25 November, 2013

Eat, pray, eat: one man's accidental search for equanimity, equilibrium and enlightenment by Michael Booth [Suneeta, Highland Park Library]

I must  admit that I didn’t especially go in search of this book. It fell into my hands and because of the success of Eat, Pray, Love, the title that obviously inspired  this one,  my curiosity was piqued. The story centres around the middle-age crisis of a food-loving, unfit, anxious, dipsomaniac who travels to India accompanied by his  intelligent, no-nonsense but devoted wife and family, to get a grip on his life. In a search to find oneself there is no more clichéd place in the world to go to than India, but that is where any comparison ends. With a self-deprecating humour, Michael Booth presents an unsentimental account in which the country provides the background for his personal journey through yoga and meditation as a means to transform himself. While the challenges and surprises of being in a foreign land, especially one full of contrasts like India, are a part of the story but this is not a book about the country, nor (as was originally hoped by the author) is it a foodie travelogue. What it is, is an often funny, honest portrayal of a man and how he experienced three months in India. I recommend it for its engaging, keep-reading style and ability to evoke empathy, especially in those of that certain age in life.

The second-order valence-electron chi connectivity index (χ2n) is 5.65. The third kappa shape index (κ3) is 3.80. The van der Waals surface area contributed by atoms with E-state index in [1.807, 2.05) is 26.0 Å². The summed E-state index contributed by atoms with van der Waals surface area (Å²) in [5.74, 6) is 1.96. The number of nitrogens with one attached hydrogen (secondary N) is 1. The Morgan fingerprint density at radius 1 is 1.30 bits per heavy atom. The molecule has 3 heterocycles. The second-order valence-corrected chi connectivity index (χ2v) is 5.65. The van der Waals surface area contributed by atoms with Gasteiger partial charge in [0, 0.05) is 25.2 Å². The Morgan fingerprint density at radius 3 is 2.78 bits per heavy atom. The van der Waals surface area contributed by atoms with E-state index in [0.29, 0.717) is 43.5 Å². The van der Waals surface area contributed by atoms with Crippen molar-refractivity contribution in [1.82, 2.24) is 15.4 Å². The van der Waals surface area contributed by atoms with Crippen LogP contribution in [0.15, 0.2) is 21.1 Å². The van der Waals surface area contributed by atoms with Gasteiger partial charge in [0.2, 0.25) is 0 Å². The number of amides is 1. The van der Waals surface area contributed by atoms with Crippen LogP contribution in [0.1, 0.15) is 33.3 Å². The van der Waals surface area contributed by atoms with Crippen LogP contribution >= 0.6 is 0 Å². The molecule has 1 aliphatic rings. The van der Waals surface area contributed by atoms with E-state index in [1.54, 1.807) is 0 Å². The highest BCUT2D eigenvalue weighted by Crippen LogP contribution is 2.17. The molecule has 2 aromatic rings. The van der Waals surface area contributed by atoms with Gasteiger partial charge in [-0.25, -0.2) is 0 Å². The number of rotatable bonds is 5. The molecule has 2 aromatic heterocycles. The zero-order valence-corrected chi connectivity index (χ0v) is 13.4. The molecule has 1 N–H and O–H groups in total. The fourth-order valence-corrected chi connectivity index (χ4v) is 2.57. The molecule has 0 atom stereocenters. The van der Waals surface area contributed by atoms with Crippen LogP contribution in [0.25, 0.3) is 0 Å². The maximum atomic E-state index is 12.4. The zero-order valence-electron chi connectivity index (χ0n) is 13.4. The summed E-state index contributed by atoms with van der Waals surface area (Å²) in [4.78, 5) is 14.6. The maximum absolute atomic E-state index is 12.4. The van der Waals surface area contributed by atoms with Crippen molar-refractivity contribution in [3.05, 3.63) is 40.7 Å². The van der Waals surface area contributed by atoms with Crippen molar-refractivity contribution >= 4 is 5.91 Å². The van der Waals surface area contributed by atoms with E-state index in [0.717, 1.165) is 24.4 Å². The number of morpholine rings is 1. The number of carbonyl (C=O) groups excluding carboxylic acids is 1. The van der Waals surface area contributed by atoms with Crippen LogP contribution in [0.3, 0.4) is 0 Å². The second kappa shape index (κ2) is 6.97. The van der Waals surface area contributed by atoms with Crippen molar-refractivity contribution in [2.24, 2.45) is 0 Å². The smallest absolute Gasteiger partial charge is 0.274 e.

Title: Eat, pray, eat
Author: Michael Booth
ISBN: 9781444812978
Published: 2011
Publisher: F.A. Thorpe

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